Big guns heading for Malta
"We're at a good stage already in the entry list," comments Georges Bonello DuPuis, Commodore of organisers, the Royal Malta Yacht Club. "Typically we are at around 25 yachts by end of July. But this is just the formal entries. We are aware of a number more that are in the wings. With Malta being such a small place, news travels fast and as soon as a boat books hotel rooms or marina space for October, the jungle drums beat loudly. We know exactly who is planning on participating before the entry form arrives."
This year marks the 40th anniversary of the first ever race. Line Honours winner in 1968 (and 1969) Stormvogel is making a welcome return although she will have her work cut out to repeat her first to finish performance with the likes of the 100ft super-maxi Speedboat slated to compete. The game has moved on considerably since Stormvogel was considered cutting-edge.
Interestingly though, whilst the glamour boys at the front of the fleet will attract the headlines, it may well be amongst the 65-75fot yachts that the real story of this year's race is written. Aptly named pocket maxis, this new breed of boat is appearing in numbers at all the top events around the world this year. Roger Sturgeon's STP65 Rosebud swept to victory at her maiden Rolex Sydney Hobart last Christmas despite a couple of tense hours in light winds at the mouth of the Derwent; an experience that may hold her in good stead for the Mediterranean's answer to the Hobart Race, when light wind mastery is as important as heavy weather skills. While Rosebud is the only STP65 on the official entry list, rumour suggests she will be head to head with Jim Swartz's STP65 Moneypenny (USA), whom she bested on the water and handicap in this year's Bermuda Race. Swartz, however, has prior experience of the Rolex Middle Sea Race having raced his Swan 601 around the course in 2006.
The 50-60ft range often provides compelling competition too. Although recent editions have seen handicap winners from the front of the fleet - the 90ft Rambler in 2007, the 86ft Morning Glory in 2006 and the 70ft Atalanta II in 2005 - one only needs to look to 2004 to find Greek Farr 52 Optimum 3 on the podium.
This year, fresh from his experience in a brutal Round Ireland Race, Irishman Adrian Lee will be on the historic start line beneath the walls of Valletta with his Cookson 50, Lee Overlay Partners. "I'm really focused on offshore racing. If I can't get enough at home I'll go find it!" says Lee. "I've sailed all my life and the Rolex Middle Sea Race is spoken of very highly by those I respect. Lee Overlay is designed for tough offshores, which is why I bought her and my plan is to do all the major grand-prix races, so I'm really looking forward to it."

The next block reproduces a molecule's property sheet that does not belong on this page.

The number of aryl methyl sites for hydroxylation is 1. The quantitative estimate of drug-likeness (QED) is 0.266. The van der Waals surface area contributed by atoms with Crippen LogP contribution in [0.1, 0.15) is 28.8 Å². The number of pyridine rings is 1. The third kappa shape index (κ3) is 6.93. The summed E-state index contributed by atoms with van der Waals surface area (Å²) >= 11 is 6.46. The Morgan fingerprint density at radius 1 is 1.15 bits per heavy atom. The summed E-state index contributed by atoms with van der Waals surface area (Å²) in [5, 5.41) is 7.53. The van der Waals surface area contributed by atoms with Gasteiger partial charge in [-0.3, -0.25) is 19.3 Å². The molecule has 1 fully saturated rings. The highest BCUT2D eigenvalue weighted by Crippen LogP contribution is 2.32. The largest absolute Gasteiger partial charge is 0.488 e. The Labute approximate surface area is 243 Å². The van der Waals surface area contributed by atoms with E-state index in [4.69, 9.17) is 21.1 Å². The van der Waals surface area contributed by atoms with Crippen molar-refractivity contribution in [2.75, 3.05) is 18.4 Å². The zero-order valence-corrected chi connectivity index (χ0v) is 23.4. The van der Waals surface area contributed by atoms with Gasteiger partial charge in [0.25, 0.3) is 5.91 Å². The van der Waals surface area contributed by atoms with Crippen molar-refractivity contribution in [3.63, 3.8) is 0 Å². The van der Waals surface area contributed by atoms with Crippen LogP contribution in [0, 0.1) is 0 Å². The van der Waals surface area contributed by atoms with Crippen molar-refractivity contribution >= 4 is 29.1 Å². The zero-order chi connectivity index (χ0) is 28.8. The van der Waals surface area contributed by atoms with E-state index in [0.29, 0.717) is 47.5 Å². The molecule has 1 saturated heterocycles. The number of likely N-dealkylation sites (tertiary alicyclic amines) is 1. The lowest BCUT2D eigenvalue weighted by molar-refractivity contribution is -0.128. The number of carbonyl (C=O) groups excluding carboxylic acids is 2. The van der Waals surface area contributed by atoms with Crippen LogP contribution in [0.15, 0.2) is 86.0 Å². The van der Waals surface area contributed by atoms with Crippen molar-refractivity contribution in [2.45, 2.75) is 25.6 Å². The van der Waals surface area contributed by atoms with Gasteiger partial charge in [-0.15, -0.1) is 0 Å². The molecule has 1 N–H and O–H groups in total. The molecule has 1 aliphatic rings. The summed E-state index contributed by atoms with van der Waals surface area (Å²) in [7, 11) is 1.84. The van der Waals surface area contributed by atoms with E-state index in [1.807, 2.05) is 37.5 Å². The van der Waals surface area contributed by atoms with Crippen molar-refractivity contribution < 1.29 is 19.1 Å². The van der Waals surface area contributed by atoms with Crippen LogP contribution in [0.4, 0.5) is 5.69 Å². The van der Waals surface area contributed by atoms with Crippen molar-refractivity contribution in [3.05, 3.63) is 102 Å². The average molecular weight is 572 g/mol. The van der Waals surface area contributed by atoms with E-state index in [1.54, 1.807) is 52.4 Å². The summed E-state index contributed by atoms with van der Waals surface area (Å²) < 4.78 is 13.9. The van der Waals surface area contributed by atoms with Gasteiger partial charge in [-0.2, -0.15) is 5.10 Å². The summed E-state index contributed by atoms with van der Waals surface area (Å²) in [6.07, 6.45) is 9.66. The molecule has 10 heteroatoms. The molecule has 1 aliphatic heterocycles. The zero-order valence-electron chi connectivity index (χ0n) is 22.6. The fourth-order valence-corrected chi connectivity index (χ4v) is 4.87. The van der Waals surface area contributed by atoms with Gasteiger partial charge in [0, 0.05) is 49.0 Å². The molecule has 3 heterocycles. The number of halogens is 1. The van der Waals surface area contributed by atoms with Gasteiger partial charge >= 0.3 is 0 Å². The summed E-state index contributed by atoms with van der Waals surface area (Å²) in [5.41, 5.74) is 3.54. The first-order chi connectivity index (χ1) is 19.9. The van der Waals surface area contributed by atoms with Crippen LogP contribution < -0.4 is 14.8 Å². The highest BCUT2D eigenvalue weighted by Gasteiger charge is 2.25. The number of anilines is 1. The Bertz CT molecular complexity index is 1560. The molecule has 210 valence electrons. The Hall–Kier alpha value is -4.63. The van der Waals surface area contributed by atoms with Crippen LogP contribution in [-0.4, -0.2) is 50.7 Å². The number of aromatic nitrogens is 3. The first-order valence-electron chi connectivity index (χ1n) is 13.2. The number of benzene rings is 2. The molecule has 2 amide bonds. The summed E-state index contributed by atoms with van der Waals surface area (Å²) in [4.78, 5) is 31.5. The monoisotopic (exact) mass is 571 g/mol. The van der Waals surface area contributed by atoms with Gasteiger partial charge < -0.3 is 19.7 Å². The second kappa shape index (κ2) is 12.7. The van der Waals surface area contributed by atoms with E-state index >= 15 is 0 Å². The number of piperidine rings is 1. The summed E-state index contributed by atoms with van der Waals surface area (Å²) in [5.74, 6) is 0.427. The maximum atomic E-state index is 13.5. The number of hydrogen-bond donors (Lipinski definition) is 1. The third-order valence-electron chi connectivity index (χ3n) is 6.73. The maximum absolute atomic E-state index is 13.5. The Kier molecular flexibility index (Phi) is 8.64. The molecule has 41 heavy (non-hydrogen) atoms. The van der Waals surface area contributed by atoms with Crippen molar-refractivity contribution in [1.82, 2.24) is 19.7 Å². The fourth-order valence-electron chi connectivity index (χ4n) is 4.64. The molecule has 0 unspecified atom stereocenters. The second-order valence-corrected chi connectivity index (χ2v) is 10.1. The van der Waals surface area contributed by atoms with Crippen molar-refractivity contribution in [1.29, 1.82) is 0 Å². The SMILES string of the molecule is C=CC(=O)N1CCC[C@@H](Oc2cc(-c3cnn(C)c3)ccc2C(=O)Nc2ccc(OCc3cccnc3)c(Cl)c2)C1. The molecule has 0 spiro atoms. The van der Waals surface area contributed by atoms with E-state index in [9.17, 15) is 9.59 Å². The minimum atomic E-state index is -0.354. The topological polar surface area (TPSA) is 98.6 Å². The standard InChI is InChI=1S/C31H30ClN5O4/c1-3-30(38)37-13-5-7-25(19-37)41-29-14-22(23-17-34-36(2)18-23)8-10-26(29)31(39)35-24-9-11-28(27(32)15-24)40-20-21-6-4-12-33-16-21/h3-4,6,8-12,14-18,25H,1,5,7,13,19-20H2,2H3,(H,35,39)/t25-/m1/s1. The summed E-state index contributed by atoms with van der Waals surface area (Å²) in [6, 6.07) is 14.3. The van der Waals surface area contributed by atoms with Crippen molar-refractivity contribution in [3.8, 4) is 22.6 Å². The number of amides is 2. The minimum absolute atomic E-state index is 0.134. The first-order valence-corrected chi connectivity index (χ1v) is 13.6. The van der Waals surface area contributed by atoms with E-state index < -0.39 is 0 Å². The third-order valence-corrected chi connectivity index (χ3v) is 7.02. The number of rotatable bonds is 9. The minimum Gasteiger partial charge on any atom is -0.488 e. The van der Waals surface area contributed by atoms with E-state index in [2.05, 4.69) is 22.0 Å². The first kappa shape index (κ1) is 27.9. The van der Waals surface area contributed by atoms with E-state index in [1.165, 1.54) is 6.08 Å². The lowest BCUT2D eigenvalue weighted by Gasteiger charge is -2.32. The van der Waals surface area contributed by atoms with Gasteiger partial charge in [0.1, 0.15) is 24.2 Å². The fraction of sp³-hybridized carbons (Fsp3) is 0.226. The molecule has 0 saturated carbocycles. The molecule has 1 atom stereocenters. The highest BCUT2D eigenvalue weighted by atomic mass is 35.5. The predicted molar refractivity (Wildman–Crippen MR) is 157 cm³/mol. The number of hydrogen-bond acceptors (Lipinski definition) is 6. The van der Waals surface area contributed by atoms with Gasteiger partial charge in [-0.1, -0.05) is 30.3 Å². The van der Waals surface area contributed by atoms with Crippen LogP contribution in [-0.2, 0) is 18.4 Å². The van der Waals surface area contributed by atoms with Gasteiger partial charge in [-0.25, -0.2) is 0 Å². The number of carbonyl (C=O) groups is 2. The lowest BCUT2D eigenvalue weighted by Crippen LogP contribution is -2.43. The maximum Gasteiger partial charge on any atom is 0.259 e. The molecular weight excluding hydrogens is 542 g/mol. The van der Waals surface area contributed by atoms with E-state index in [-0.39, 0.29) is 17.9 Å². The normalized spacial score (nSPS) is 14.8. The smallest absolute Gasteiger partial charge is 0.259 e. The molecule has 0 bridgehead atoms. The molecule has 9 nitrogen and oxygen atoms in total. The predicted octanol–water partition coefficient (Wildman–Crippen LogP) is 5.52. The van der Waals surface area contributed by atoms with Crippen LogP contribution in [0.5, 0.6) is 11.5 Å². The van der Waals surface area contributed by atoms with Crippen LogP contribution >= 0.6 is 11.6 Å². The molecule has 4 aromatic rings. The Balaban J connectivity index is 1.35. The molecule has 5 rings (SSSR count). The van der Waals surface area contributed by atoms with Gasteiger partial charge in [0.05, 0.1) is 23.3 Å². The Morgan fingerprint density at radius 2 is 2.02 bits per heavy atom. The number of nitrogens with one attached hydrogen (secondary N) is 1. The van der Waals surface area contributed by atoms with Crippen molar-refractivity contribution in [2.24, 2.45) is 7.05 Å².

Given the yacht's performance when the going gets tough, Lee could be forgiven for wishing for a repeat of last year's conditions when the fleet encountered two days of gale-force winds and big seas, forcing three-quarters of those competing to retire.
In the throes of marvelling at yet another invasion of foreigners, something Malta has witnessed time and again in her colourful history, the local entrants should not be forgotten. The expansion in race entry numbers has not come without a price for this small, but proud sailing nation. The last Maltese boat to win the race was in 2002, when John Ripard Jr and Andrew Calascione, on the J-109 Market Wizard, took home the trophy. Optimism is a central core of the Maltese well being, but there is realism too.
Five-time competitor Martin Scicluna will be participating again on his Beneteau 40.7 AirMalta Falcon. Scicluna harbours no illusions of winning. For him, especially after last year's experience when his was one of the 15 boats to finish, participation is enough and completing the course a success. And, this is true for any number of competitors.
The Rolex Middle Sea Race commences on Saturday 18 October 2008 from Marsamxett Harbour, Malta. Entries close on 11th October. The final prize giving is at noon on 25 October.
George David's Rambler established the current Course Record of 47 hours 55 minutes and 3 seconds in 2007.